The Pharmaceutical Services Negotiating Committee criticised comments by RCGP chairwoman Dr Clare Gerada and claimed the problems lay with general practice.
On Tuesday, Dr Gerada said otherwise healthy patients should refrain from requesting the vaccine at pharmacies to ensure at-risk patients could be vaccinated first.
The committee’s chief executive Sue Sharpe said that, since pharmacies had no priority ordering rights for the vaccine, ‘it is difficult to see how blame for any short ordering could fall at their doors’.
She added: ‘Contrary to Clare Gerada’s suggestion, the problem isn’t patients going to pharmacies to obtain the vaccine; it seems to stem, in fact, from insufficient stocks within some GP surgeries.’
Ms Sharpe also implied practices should have been better prepared for what she called a ‘predictable’ surge in demand for the vaccine.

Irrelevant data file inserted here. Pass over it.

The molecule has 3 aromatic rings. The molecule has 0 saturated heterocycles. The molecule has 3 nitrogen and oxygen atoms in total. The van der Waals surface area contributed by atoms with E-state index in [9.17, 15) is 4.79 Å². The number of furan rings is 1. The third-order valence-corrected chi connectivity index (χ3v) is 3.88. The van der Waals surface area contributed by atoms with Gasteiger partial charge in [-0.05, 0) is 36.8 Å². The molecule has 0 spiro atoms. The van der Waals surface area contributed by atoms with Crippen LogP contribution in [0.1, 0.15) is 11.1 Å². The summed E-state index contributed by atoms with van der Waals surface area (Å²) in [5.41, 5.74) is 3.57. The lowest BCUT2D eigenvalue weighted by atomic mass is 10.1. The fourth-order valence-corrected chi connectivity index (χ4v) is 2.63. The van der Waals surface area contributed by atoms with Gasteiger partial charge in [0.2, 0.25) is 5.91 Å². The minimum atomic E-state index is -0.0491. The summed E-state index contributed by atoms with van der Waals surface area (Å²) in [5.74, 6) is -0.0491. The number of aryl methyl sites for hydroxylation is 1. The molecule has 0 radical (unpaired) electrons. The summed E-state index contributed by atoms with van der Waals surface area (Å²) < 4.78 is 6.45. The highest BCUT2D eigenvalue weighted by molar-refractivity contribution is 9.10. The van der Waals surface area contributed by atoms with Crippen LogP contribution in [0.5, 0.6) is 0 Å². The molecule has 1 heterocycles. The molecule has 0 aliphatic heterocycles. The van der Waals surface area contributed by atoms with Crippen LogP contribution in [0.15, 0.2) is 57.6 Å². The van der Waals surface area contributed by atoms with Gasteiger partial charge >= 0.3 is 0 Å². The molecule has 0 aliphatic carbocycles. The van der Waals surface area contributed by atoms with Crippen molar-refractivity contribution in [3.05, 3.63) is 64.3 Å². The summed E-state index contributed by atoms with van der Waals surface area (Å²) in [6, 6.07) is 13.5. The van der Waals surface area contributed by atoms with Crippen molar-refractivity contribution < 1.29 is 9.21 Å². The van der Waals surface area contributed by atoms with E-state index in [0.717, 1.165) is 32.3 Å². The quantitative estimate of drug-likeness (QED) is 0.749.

She said: ‘It should be noted that in Scotland, where community pharmacies are responsible for ordering stocks of vaccine rather than GPs, no such shortages seem to be occurring.’
Rob Darracott, chief executive of industry body Pharmacy Voice, said: ‘People who are taking responsibility for their own health by getting vaccinated outside of the NHS are not to blame for NHS vaccine supply difficulties.’
He added: ‘Pharmacies cannot be expected to order more than they think they need in case another group runs out, as the flu strains used in the vaccine change from year to year.’